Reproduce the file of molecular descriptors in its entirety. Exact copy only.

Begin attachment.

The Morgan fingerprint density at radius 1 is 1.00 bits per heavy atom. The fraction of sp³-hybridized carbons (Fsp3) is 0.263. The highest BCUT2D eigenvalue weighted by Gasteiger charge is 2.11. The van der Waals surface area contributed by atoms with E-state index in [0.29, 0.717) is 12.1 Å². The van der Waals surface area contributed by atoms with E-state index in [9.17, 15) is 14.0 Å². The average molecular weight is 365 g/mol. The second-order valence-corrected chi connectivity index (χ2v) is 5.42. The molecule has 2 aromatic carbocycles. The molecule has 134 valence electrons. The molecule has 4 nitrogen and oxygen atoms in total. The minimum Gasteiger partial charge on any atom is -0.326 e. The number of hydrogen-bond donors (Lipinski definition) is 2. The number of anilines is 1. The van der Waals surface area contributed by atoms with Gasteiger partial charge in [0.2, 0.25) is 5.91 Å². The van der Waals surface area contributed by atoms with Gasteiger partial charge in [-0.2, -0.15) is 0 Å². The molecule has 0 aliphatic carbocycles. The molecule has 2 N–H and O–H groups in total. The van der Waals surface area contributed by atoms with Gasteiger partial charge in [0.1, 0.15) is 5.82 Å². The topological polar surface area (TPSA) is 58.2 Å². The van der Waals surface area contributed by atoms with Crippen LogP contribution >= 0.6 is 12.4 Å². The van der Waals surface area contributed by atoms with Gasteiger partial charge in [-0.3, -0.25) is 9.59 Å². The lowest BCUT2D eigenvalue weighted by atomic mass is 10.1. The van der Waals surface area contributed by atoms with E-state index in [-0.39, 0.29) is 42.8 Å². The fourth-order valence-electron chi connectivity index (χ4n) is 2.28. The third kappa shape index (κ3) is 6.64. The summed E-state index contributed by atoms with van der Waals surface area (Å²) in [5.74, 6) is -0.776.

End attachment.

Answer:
The Morgan fingerprint density at radius 1 is 1.00 bits per heavy atom. The fraction of sp³-hybridized carbons (Fsp3) is 0.263. The highest BCUT2D eigenvalue weighted by Gasteiger charge is 2.11. The van der Waals surface area contributed by atoms with E-state index in [0.29, 0.717) is 12.1 Å². The van der Waals surface area contributed by atoms with E-state index in [9.17, 15) is 14.0 Å². The average molecular weight is 365 g/mol. The second-order valence-corrected chi connectivity index (χ2v) is 5.42. The molecule has 2 aromatic carbocycles. The molecule has 134 valence electrons. The molecule has 4 nitrogen and oxygen atoms in total. The minimum Gasteiger partial charge on any atom is -0.326 e. The number of hydrogen-bond donors (Lipinski definition) is 2. The number of anilines is 1. The van der Waals surface area contributed by atoms with Gasteiger partial charge in [0.2, 0.25) is 5.91 Å². The van der Waals surface area contributed by atoms with Gasteiger partial charge in [-0.2, -0.15) is 0 Å². The molecule has 0 aliphatic carbocycles. The molecule has 2 N–H and O–H groups in total. The van der Waals surface area contributed by atoms with Gasteiger partial charge in [0.1, 0.15) is 5.82 Å². The topological polar surface area (TPSA) is 58.2 Å². The van der Waals surface area contributed by atoms with Crippen LogP contribution >= 0.6 is 12.4 Å². The van der Waals surface area contributed by atoms with Gasteiger partial charge in [-0.3, -0.25) is 9.59 Å². The lowest BCUT2D eigenvalue weighted by atomic mass is 10.1. The van der Waals surface area contributed by atoms with E-state index in [-0.39, 0.29) is 42.8 Å². The fourth-order valence-electron chi connectivity index (χ4n) is 2.28. The third kappa shape index (κ3) is 6.64. The summed E-state index contributed by atoms with van der Waals surface area (Å²) in [5.74, 6) is -0.776.